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投资理财

巴菲特在股东大会上的12大精彩发言

Jen Wieczner 2018年05月13日

这位先知在本次股东大会上做出了诸多论断,以下是《财富》的精选。

在奥马哈的伯克希尔-哈撒韦公司股东大会上,“朝圣”的投资者基本上都是奔着“捡拾”亿万富翁沃伦·巴菲特的投资建议而去。

这位“奥马哈先知”已将伯克希尔-哈撒韦打造成了世界上最有价值的公司之一,还在全球范围内发展了一大批打算学习他选股绝技的粉丝。

在上周六的股东大会上,巴菲特和他的左膀右臂兼“逗哏”查理·芒格同台接受“朝拜”,并且圆满回答了股东的问题——这场问答持续了几乎六个小时。一如既往,巴菲特作答的内容无所不包,比如他对中美潜在贸易战的展望,他对苹果股票的喜爱,他的失策——没买谷歌或亚马逊股票,他和亚马逊以及摩根大通成立的医疗保健合资公司,乃至他和特斯拉CEO埃隆·马斯克的分歧。

而今年大会的基调之一是:87岁的巴菲特“看好”美国的未来以及伯克希尔-哈撒韦的前景。这位先知在本次股东大会上做出了诸多论断,以下是我们的精彩节选。

关于苹果公司

“我们赌苹果会推出类似iPhone的成功产品,而且我发现新产品具有一些不寻常的特征……之前我不买苹果,因为只是科技股,后来我出手是因为我确定了两点,一方面是他们很擅长配置资金,更重要的苹果打造出独特的生态系统,而且系统可以长期维持。我也了解了苹果面临的威胁以及其他一些问题。我并不用真去把iPhone拆开研究,弄清楚里面有哪些零件。更重要的是理解消费行为本质,其中蕴含的一些更普适的规律给我很多启发。”

关于世界的未来

“我看好美国的未来,也看好中国的未来,我对世界上其他地方的看法也非常乐观。今后10、20、50年,人们会生活的比现在还好。除了大规模杀伤性武器,我觉得没什么能阻止这样的局面。”

关于男女平等

“我确实很看好,看好人类的未来,当然也看好我们国家的未来,如果看看美国宪法第十九修正案[赋予女性投票权]出台前的情况,再看看出台后很长一段时间,乃至今天的情况,就会发现巨大的进步。我确实觉得对未来更乐观了,因为我觉得人才选拔方面会更加基于个人品质,而不是基于性别、种族或遗产。在我看来,如果一个社会里公司都由长子之类接掌,进步会远小于基于品质选拔人才的社会。”

关于埃隆·马斯克和护城河

“你当然应该设法让自己的护城河变得更好,并且随时保护自己的护城河。埃隆在某些领域也许可以搅个天翻地覆。我觉得他并不打算带我们在糖果行业大干一番。而且其他一些行当并不会那么容易。大家可以看看童装品牌Garanimals……科技不会带走Garanimals的生意——也许其他什么东西能抓住孩子的想象力或者别的什么。但我们身边就有一些相当厉害的护城河。”

关于加密货币

“人们买股票就是希望第二天早上起来发现涨了,要持续涨就得买的人多卖的人少。这一点能实现,而且可以持续,有时可以维持相当长一段时间,甚至积攒到巨大规模,但最后结果都很惨。加密货币的结果会很惨。另外,从资产创造价值的角度来说,加密货币什么也没创造,所以会有很多骗子什么的混迹其间,骗子们想方设法开设各种交易所。一些资质平庸之辈从中看到了剪羊毛的机会,被坑的则是看到邻居买了自己不懂的东西发财了,也想跟着买的人。最后都会很惨。”

关于富国银行

“富国银行证明了激励的功效。但问题是他们给的激励动机不对。这就坏了……大公司出问题并不是特殊情况。实际上,所有大银行都曾有过这样或那样的麻烦。我觉得,作为一家公司,无论从投资角度还是从道德角度来看,今后富国银行没有理由会在任何方面都比自己的竞争对差。。他们犯了个非常大的错误……但我喜欢对它投资,也喜欢[CEO] 蒂姆·斯隆这样的经理人。而且他正在纠正别人犯下的错误。”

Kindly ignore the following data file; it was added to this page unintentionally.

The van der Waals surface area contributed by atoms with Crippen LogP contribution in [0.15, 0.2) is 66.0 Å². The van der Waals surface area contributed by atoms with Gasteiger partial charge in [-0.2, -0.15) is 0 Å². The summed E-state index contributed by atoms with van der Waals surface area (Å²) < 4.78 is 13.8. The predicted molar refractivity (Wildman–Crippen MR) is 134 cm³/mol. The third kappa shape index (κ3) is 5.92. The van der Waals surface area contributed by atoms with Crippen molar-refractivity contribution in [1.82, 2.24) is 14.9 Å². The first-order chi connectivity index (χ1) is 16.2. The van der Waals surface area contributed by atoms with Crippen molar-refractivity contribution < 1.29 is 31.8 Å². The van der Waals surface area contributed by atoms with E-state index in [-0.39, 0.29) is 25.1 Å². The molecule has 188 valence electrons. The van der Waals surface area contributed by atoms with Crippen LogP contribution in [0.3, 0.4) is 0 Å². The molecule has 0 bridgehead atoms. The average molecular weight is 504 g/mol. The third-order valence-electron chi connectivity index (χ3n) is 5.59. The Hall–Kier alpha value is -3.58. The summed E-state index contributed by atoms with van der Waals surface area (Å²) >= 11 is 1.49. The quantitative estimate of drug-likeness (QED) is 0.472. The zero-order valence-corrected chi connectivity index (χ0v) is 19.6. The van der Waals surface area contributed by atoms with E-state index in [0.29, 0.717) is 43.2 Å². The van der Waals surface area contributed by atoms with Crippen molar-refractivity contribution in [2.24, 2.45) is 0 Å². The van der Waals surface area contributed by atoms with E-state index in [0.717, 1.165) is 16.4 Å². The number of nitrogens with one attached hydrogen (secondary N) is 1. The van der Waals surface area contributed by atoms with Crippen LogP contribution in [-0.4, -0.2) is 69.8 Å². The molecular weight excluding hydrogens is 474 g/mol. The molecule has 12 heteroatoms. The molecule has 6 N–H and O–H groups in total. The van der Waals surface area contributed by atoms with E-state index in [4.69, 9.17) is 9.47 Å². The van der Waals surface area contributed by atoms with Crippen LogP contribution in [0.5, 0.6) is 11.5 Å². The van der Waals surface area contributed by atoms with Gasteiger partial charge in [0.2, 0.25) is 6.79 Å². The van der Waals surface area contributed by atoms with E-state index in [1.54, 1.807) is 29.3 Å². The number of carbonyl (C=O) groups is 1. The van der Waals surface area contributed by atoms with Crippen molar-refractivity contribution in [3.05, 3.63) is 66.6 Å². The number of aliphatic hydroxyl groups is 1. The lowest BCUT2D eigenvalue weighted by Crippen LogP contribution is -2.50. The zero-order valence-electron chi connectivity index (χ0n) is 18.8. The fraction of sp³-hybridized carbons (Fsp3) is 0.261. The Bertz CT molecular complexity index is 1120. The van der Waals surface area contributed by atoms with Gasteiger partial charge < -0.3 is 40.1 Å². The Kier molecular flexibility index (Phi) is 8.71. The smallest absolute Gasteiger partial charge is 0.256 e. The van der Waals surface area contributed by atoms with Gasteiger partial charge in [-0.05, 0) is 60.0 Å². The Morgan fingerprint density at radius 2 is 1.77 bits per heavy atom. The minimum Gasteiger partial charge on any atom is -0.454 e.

关于成为一名伟大的投资者

“我们的业务并不复杂。它需要自律,但并不需要超高的智商或者任何类似的东西。有几条极为重要的基本原则。另外你确实得懂会计,它能帮你出门去跟客户交流,并且在许多方面像客户那样思考,但所有这些都不需要很高的学历。”

关于伯克希尔-哈撒韦为什么不就枪支问题表态

“说到我的政治观点,我觉得在我做那些事时绝不会盲目相信什么东西。2016年我筹了很多钱,是为希拉里[·克林顿]筹的,而且还相当直白地表了态。但这样做时,我不觉得自己是为了伯克希尔做这些,我是作为一个公民个体来发言,我觉得我无权为伯克希尔说什么……而且我觉得我们对Geico[保险]政策也不应该有什么疑问,‘你是全国步枪协会的吗?’如果是,对我们来说你就不是那么好的人了。我不相信自己会把政治观点施加到我们的经营活动中。如果你想问哪些公司是干净的,哪些不干净,我觉得判断难度非常大。”

关于网络安全风险

“预测加州发生地震或者佛罗里达或其他什么地方出现三、四场飓风的可能性,我们有相当好的想法。但我们不知道自己在网络方面做了什么。如果现在有什么人告诉你他们觉得自己非常清楚地知道未来是什么样,或者最糟糕的情况会是什么样,我觉得那是他们想多了。我之所以说每年发生价值4000亿美元事件的可能性大概是2%,这就是原因之一。网络是个未知领域,而且只会越来越糟,而不是变好。”

关于美联储利率

“我们知道当前利率下或利率接近当前水平时长期债券在我们看来是一项糟糕投资。因此,我们所有等待投放的资金基本上都在国债里,而且我觉得是平均期限最多四个月或者差不多那么长的国债。”

关于对中国投资

“到8月份我就88岁了,那是今年的第八个月,而今年又是以八结尾的一年。我们都知道,八在中国是个非常幸运的数字,现在有这么多八,所以如果你在中国为我发现了什么东西,我们就应该去收购。”

关于美国的政治

“在我这一生中,有好几次人们都觉得美国比以往任何时候都要分裂,我也亲见过另一党派当政让我认识和欣赏的人认为再也不会有大选了……如果从一开始你就会告诉我会发生古巴导弹危机,会有核武器,会出现金融恐慌,而且20世纪60年代末这个分裂的国家会有多次衰退和街头暴力事件,那你就会说,‘你究竟为什么还要买股票呢?’美国经历了这一切,情况时好时坏,但美国确实在向前迈进。”

“在座每一位的生活水平在很多方面都高于老约翰·洛克菲勒,我年轻时他可是世界上最富有的人。而且和他可能过上的生活相比,我们都过的比他好。所以说,这是一个非常、非常了不起的国家,而且我们已经发现了一些非常特殊的东西。我很愿意出生在今天的美国。”(财富中文网)

译者:Charlie

审校:夏林